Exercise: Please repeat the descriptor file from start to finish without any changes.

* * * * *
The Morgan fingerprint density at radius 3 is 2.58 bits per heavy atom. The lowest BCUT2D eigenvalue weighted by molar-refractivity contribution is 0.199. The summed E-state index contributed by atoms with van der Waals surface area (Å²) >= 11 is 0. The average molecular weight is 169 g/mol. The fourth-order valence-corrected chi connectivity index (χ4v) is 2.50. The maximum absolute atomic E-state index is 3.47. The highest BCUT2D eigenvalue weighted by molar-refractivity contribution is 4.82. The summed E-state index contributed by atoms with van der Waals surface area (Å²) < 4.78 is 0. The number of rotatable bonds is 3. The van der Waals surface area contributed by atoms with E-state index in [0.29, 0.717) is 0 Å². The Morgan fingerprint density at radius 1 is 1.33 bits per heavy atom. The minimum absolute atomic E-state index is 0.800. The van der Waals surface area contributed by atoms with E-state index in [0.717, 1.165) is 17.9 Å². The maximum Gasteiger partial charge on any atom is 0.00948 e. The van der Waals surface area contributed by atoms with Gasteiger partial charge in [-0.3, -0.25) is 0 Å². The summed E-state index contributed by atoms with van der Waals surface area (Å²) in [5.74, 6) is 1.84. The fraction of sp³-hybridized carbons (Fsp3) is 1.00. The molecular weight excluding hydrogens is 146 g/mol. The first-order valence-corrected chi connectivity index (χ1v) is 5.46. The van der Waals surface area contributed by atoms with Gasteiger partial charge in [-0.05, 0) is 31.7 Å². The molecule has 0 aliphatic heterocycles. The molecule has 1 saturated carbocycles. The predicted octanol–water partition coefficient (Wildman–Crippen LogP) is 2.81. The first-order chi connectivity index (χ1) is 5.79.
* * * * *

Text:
The Morgan fingerprint density at radius 3 is 2.58 bits per heavy atom. The lowest BCUT2D eigenvalue weighted by molar-refractivity contribution is 0.199. The summed E-state index contributed by atoms with van der Waals surface area (Å²) >= 11 is 0. The average molecular weight is 169 g/mol. The fourth-order valence-corrected chi connectivity index (χ4v) is 2.50. The maximum absolute atomic E-state index is 3.47. The highest BCUT2D eigenvalue weighted by molar-refractivity contribution is 4.82. The summed E-state index contributed by atoms with van der Waals surface area (Å²) < 4.78 is 0. The number of rotatable bonds is 3. The van der Waals surface area contributed by atoms with E-state index in [0.29, 0.717) is 0 Å². The Morgan fingerprint density at radius 1 is 1.33 bits per heavy atom. The minimum absolute atomic E-state index is 0.800. The van der Waals surface area contributed by atoms with E-state index in [0.717, 1.165) is 17.9 Å². The maximum Gasteiger partial charge on any atom is 0.00948 e. The van der Waals surface area contributed by atoms with Gasteiger partial charge in [-0.3, -0.25) is 0 Å². The summed E-state index contributed by atoms with van der Waals surface area (Å²) in [5.74, 6) is 1.84. The fraction of sp³-hybridized carbons (Fsp3) is 1.00. The molecular weight excluding hydrogens is 146 g/mol. The first-order valence-corrected chi connectivity index (χ1v) is 5.46. The van der Waals surface area contributed by atoms with Gasteiger partial charge in [-0.05, 0) is 31.7 Å². The molecule has 0 aliphatic heterocycles. The molecule has 1 saturated carbocycles. The predicted octanol–water partition coefficient (Wildman–Crippen LogP) is 2.81. The first-order chi connectivity index (χ1) is 5.79.